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Library program gets teens talking about books

By Jane Miller
Monday, June 24, 2013, 9:00 p.m.
 

A dozen bird houses — hand-made by teenagers — hang from the branches of trees outside the second floor of Carnegie Library of Pittsburgh — Hazelwood.

“We had discussions as we cut out the wood, nailed, sanded, glued and painted,” said teen-specialist librarian Michael Balkenhol. “It's not traditionally what you think of in a book club.”

Balkenhol is one of eight teen-specialist librarians who has stories to share about the Teen Reading Lounge Project, a program piloted in eight local libraries this past year. Last week, more than 60 librarians and humanities advocates from across the state came to the Carnegie Library of Pittsburgh — Squirrel Hill to learn more about “Building a Case for Teen Humanities Programming at Public Libraries.”

“It's making a library a legitimate hang-out space,” said Matthew Luskey, director of the University of Pittsburgh's Western Pennsylvania Writing Project, which partnered with Pittsburgh area libraries and the Pennsylvania Humanities Council to create and evaluate the Teen Reading Lounge, a pilot program in its third year.

The goals of the project are to engage teen audiences during out-of-school time in learning in the humanities and to increase the capacity of librarians to conduct humanities programing for teens, including partnerships with local artists.

Pittsburgh was chosen as the pilot site because it is a leader in teen services, says Laurie Zierer, executive director of the Pennsylvania Humanities Council.

“People need to know what a gem you have in Carnegie Library in Pittsburgh,” Zierer said.

For this pilot, eight regional libraries held six after-school sessions. A library teen specialist, along with teachers and local artists, interacted with teenagers as they discussed three popular young-adult books while taking part in an art activity.

“Teens take the time to think through what the books mean to them,” Zierer said. “Unlike school discussions, they interact over current books. It involves books teens actually read.”

The roots for the project began more than a dozen years ago with the popularity of “Oprah's Book Club” when libraries held adult discussions on detective novels, memoirs, historical fiction and comparisons of books made into movies. The teens read and discuss novels such as “The Hunger Games,” “Percy Jackson and the Lightning Thieves,” or graphic novels such as “Cardboard,” a story about a cardboard man who becomes human.

Play is important, whether it's dressing up as a favorite character or creating a comic-book page about a life event with a computer app.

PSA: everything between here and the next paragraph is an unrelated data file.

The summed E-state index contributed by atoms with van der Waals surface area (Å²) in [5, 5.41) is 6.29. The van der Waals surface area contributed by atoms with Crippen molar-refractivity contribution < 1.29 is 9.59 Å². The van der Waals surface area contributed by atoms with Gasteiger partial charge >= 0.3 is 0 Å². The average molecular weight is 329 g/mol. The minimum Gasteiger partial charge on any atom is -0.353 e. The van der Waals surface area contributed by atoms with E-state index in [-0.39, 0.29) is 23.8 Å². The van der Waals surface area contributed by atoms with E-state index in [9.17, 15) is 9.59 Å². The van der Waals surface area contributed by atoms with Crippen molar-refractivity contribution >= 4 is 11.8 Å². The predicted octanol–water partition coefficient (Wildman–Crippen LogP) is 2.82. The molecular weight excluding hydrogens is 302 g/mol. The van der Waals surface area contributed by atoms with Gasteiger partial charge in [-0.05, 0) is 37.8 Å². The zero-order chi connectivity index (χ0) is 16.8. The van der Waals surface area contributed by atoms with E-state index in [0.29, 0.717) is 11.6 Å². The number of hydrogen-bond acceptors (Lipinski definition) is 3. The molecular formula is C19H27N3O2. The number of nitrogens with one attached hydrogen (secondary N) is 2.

“Because they play and explore does not mean they aren't learning — they are often learning more,” said Yolanda Yugar, an evaluation specialist for Allegheny Intermediate Unit. She presented the research gathered by the University of Pittsburgh literacy specialists.

“It's informal learning in action,” said LeeAnn Anna, teen-services coordinator for Carnegie Library of Pittsburgh and the Pittsburgh District Library Center. “It taps into the reality that young people want to learn with their friends, and they want to lead their learning as they do it,” she said.

Teen specialists said they had best results when the teens were engaged in selecting the books.

Some participating librarians founds way to adapt to their specific situations.

“Our students needed a summary,” said Tim Yates, site coordinator for Carnegie Library of Pittsburgh — Allegheny on the North Side. “Often, they hadn't read the book before they arrived. It was great when they would say, ‘Oh, I wish I had read this' — and then they actually do that.”

The Pennsylvania Humanities Council hopes that the pilot in Pittsburgh has created a “program in a box,” as Zierer called it, to be replicated by libraries anywhere. The council plans to provide ongoing assistance through coaching and resources.

Heather Baker, from the Grove City Community Library, reflected on her library's involvement in the first pilot three years ago.

“It's so important to start a friendship at the library,” she said. “The kids come back to help with other programs — and they tell their friends about the library.”

Jane Miller is a contributing writer for Trib Total Media.

 

 
 


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